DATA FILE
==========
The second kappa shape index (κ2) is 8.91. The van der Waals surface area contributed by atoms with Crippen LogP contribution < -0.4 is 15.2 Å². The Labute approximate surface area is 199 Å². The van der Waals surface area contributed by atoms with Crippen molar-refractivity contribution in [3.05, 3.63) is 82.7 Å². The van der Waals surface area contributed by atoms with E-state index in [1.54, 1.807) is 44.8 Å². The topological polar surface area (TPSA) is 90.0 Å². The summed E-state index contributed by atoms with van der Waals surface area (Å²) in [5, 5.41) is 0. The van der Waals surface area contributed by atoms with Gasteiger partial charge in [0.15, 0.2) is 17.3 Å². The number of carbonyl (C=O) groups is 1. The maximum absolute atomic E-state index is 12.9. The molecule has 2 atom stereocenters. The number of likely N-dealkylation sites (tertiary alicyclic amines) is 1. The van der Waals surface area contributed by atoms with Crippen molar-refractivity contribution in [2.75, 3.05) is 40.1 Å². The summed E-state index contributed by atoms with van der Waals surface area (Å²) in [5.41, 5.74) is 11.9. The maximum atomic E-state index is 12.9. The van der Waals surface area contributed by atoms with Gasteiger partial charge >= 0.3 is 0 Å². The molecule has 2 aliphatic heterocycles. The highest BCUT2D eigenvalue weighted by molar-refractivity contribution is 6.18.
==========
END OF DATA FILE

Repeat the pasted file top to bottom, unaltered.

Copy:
The second kappa shape index (κ2) is 8.91. The van der Waals surface area contributed by atoms with Crippen LogP contribution < -0.4 is 15.2 Å². The Labute approximate surface area is 199 Å². The van der Waals surface area contributed by atoms with Crippen molar-refractivity contribution in [3.05, 3.63) is 82.7 Å². The van der Waals surface area contributed by atoms with E-state index in [1.54, 1.807) is 44.8 Å². The topological polar surface area (TPSA) is 90.0 Å². The summed E-state index contributed by atoms with van der Waals surface area (Å²) in [5, 5.41) is 0. The van der Waals surface area contributed by atoms with Gasteiger partial charge in [0.15, 0.2) is 17.3 Å². The number of carbonyl (C=O) groups is 1. The maximum absolute atomic E-state index is 12.9. The molecule has 2 atom stereocenters. The number of likely N-dealkylation sites (tertiary alicyclic amines) is 1. The van der Waals surface area contributed by atoms with Crippen molar-refractivity contribution in [2.75, 3.05) is 40.1 Å². The summed E-state index contributed by atoms with van der Waals surface area (Å²) in [5.41, 5.74) is 11.9. The maximum atomic E-state index is 12.9. The van der Waals surface area contributed by atoms with Gasteiger partial charge >= 0.3 is 0 Å². The molecule has 2 aliphatic heterocycles. The highest BCUT2D eigenvalue weighted by molar-refractivity contribution is 6.18.